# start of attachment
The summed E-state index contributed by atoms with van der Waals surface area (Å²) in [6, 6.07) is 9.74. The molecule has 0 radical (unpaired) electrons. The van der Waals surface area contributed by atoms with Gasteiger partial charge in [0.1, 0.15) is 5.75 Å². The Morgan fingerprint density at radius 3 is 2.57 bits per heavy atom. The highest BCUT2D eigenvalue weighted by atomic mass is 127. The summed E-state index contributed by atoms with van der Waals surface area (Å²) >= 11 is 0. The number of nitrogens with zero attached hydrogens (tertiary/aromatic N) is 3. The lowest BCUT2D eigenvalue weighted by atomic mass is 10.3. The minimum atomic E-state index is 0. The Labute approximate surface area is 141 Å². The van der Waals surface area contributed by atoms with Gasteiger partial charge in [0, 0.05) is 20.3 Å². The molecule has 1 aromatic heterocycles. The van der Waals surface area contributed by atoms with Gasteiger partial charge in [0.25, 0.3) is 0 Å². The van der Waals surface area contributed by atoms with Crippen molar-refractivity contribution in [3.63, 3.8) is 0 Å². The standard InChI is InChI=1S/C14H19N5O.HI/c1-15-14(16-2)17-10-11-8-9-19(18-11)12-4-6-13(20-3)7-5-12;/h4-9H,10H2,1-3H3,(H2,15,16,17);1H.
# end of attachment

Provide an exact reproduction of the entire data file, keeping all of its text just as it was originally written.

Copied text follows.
The summed E-state index contributed by atoms with van der Waals surface area (Å²) in [6, 6.07) is 9.74. The molecule has 0 radical (unpaired) electrons. The van der Waals surface area contributed by atoms with Gasteiger partial charge in [0.1, 0.15) is 5.75 Å². The Morgan fingerprint density at radius 3 is 2.57 bits per heavy atom. The highest BCUT2D eigenvalue weighted by atomic mass is 127. The summed E-state index contributed by atoms with van der Waals surface area (Å²) >= 11 is 0. The number of nitrogens with zero attached hydrogens (tertiary/aromatic N) is 3. The lowest BCUT2D eigenvalue weighted by atomic mass is 10.3. The minimum atomic E-state index is 0. The Labute approximate surface area is 141 Å². The van der Waals surface area contributed by atoms with Gasteiger partial charge in [0, 0.05) is 20.3 Å². The molecule has 1 aromatic heterocycles. The van der Waals surface area contributed by atoms with Gasteiger partial charge in [0.25, 0.3) is 0 Å². The van der Waals surface area contributed by atoms with Crippen molar-refractivity contribution in [3.63, 3.8) is 0 Å². The standard InChI is InChI=1S/C14H19N5O.HI/c1-15-14(16-2)17-10-11-8-9-19(18-11)12-4-6-13(20-3)7-5-12;/h4-9H,10H2,1-3H3,(H2,15,16,17);1H.